2. For the last few years I have been asking why our politicians and other leaders have shown themselves as willing to risk our successors being left with climate and other threats to the commons that may exceed man’s capability to resolve. I propose WASG (World Auditors of Sustainable Growth) to report annually to everyone so as to force inadequate leaders into action.
    Something like WASG is going to be a necessity and may help in many other ways. My message is somewhere between Doomsday and Utopia. You can read it on
    We have to do more to price out carbon pollution and develop new ways to extract carbon already emitted and bury it. Most suggestions are so expensive in money or land use as to be hardly practicable. We have barely started to develop cyanobacteria to restore deserts, but this is the sort of thing science is becoming good at and could be our saviour.
    WASG would also help Western powers build bridges with Russia and China. (It would equally help China and Russia build bridges with Western powers). Dealing adequately with climate can unify humanity.

    • Welcome to BoomerWarrior Ian and thank you for your response.

      I like the concept you’re proposing – an annual report to an international body on national progress in the fight against climate change.

      The Paris Agreement has a mechanism whereby nations will meet every 5 years to compare notes plus there is also an annual COP climate meeting – COP22 is in Marrakesh, Morocco next week. So there is an opportunity for world leaders to work together. But your proposal has more teeth and that’s exactly what is needed.

      • I’m pleased to read your supportive reply. I recently wrote an open letter to the PM (published Western Morning News 15 Sept) quoting Ronald Reagan. He said our obsessions with antagonisms of the moment obscured the common bonds between all humanity.. These obsessions, he said, would quickly vanish in face of an alien threat. Climate change is not an alien threat, but I think it can puy unifying pressure on nations in the same way.

        I am currently tryng to get Channel 4 to publicise the worsening problem. Jon Snow gave me some support last year and I wrote to him again last week. Bad timing on my part as he is clearly in the Usa until after the election. A note ftrom you to him at ITN News, 200 Gray’sInn Road, London WC1X 8XZ giving your sppurt to the idea of WASG would be a great help.

        Ian Mclellan

          • I sent a copy of my letter to the PM personally and got only a brush-off reply from her correspondence sec. I had a long reply from the dept for climate change.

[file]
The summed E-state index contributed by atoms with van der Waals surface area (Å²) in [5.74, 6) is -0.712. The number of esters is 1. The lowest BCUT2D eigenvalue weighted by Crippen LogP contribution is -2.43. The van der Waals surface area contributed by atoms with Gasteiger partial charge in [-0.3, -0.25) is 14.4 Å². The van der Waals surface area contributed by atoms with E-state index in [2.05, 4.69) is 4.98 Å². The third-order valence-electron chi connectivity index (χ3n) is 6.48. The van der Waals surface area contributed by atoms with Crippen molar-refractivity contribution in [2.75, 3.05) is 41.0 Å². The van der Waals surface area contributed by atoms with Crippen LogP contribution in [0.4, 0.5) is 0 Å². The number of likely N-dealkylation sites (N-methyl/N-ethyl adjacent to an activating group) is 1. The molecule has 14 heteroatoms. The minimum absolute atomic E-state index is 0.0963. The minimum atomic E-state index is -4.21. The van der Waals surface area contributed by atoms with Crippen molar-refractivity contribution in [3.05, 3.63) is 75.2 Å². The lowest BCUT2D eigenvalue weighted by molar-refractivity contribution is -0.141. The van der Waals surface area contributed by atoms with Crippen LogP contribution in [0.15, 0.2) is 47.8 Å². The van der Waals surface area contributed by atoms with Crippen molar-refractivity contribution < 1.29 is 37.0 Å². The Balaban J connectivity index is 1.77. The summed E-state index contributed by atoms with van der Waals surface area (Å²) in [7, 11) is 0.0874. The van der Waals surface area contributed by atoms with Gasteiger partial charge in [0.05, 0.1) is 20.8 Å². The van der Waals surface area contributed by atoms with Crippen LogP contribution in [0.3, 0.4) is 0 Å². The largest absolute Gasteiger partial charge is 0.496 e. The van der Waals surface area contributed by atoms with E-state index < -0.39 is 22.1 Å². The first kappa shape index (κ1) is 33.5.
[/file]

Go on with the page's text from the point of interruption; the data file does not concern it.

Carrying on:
Copy of my published letter Follows:-

            Open Letter to the Prime Minister

            I write in an open letter because I believe the important matters I raise are best dealt with in the open. I have four particular points to make.

            President Ronald Reagan, on several occasions, including in a speech to the UN General Assembly, said “In our obsessions with antagonisms of the moment, we often forget how much unites all the members of humanity. Perhaps we need some outside, universal threat to make us recognise this common bond. I occasionally think how quickly our differences worldwide would vanish if we were facing an alien threat from outside this world”.

            Although it comes from within rather than as an alien hazard, climate change and other global threats to the commons exert such a unifying pressure: but the evidence is that your predecessors and the other permanent members of the UN Security Council have been, and remain, willing to risk future generations being saddled with climate problems exceeding man’s capability to resolve. Without doubt, some of the foreseeable difficulties can much more easily be dealt with now (by reducing emissions, including of the super pollutants, which must otherwise be compensated for later by the costly process of sucking CO2 from the air and burying it).

            These countries need to take the lead and will not do so until you all realise that climate change is more important (and more urgent) than all your other problems and ‘antagonisms of the moment’.

            It follows that you personally, and this applies equally to the leaders of France, China, Russia and the USA, must always have in mind in all your dealings the imperative need to build bridges with each other. This is the first particular point.